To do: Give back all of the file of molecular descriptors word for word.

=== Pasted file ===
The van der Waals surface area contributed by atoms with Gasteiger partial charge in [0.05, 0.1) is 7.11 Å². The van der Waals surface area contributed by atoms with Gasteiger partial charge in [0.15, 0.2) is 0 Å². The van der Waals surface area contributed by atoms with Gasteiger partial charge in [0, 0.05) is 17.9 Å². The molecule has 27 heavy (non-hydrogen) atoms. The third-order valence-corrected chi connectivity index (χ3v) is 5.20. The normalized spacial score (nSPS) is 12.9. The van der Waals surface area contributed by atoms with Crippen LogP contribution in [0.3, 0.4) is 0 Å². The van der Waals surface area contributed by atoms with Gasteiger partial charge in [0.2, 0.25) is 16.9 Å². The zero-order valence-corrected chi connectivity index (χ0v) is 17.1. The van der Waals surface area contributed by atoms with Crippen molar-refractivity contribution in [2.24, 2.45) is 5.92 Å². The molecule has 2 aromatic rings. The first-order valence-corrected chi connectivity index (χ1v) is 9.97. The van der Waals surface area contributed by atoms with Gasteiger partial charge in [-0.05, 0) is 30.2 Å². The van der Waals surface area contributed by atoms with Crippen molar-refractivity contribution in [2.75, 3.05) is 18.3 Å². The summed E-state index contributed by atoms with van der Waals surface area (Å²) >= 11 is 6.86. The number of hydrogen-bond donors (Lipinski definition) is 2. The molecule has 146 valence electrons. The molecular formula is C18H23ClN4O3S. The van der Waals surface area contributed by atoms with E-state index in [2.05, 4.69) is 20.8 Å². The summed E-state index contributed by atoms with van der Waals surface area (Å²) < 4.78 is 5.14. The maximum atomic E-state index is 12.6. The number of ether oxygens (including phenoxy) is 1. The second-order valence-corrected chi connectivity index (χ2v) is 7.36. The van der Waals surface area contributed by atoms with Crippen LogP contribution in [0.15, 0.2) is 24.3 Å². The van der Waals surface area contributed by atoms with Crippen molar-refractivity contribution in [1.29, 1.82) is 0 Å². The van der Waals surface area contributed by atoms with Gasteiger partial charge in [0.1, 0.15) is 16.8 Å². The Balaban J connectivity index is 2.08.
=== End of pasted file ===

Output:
The van der Waals surface area contributed by atoms with Gasteiger partial charge in [0.05, 0.1) is 7.11 Å². The van der Waals surface area contributed by atoms with Gasteiger partial charge in [0.15, 0.2) is 0 Å². The van der Waals surface area contributed by atoms with Gasteiger partial charge in [0, 0.05) is 17.9 Å². The molecule has 27 heavy (non-hydrogen) atoms. The third-order valence-corrected chi connectivity index (χ3v) is 5.20. The normalized spacial score (nSPS) is 12.9. The van der Waals surface area contributed by atoms with Crippen LogP contribution in [0.3, 0.4) is 0 Å². The van der Waals surface area contributed by atoms with Gasteiger partial charge in [0.2, 0.25) is 16.9 Å². The zero-order valence-corrected chi connectivity index (χ0v) is 17.1. The van der Waals surface area contributed by atoms with Crippen molar-refractivity contribution in [2.24, 2.45) is 5.92 Å². The molecule has 2 aromatic rings. The first-order valence-corrected chi connectivity index (χ1v) is 9.97. The van der Waals surface area contributed by atoms with Gasteiger partial charge in [-0.05, 0) is 30.2 Å². The van der Waals surface area contributed by atoms with Crippen molar-refractivity contribution in [2.75, 3.05) is 18.3 Å². The summed E-state index contributed by atoms with van der Waals surface area (Å²) >= 11 is 6.86. The number of hydrogen-bond donors (Lipinski definition) is 2. The molecule has 146 valence electrons. The molecular formula is C18H23ClN4O3S. The van der Waals surface area contributed by atoms with E-state index in [2.05, 4.69) is 20.8 Å². The summed E-state index contributed by atoms with van der Waals surface area (Å²) < 4.78 is 5.14. The maximum atomic E-state index is 12.6. The number of ether oxygens (including phenoxy) is 1. The second-order valence-corrected chi connectivity index (χ2v) is 7.36. The van der Waals surface area contributed by atoms with Crippen LogP contribution in [0.15, 0.2) is 24.3 Å². The van der Waals surface area contributed by atoms with Crippen molar-refractivity contribution in [1.29, 1.82) is 0 Å². The van der Waals surface area contributed by atoms with Gasteiger partial charge in [0.1, 0.15) is 16.8 Å². The Balaban J connectivity index is 2.08.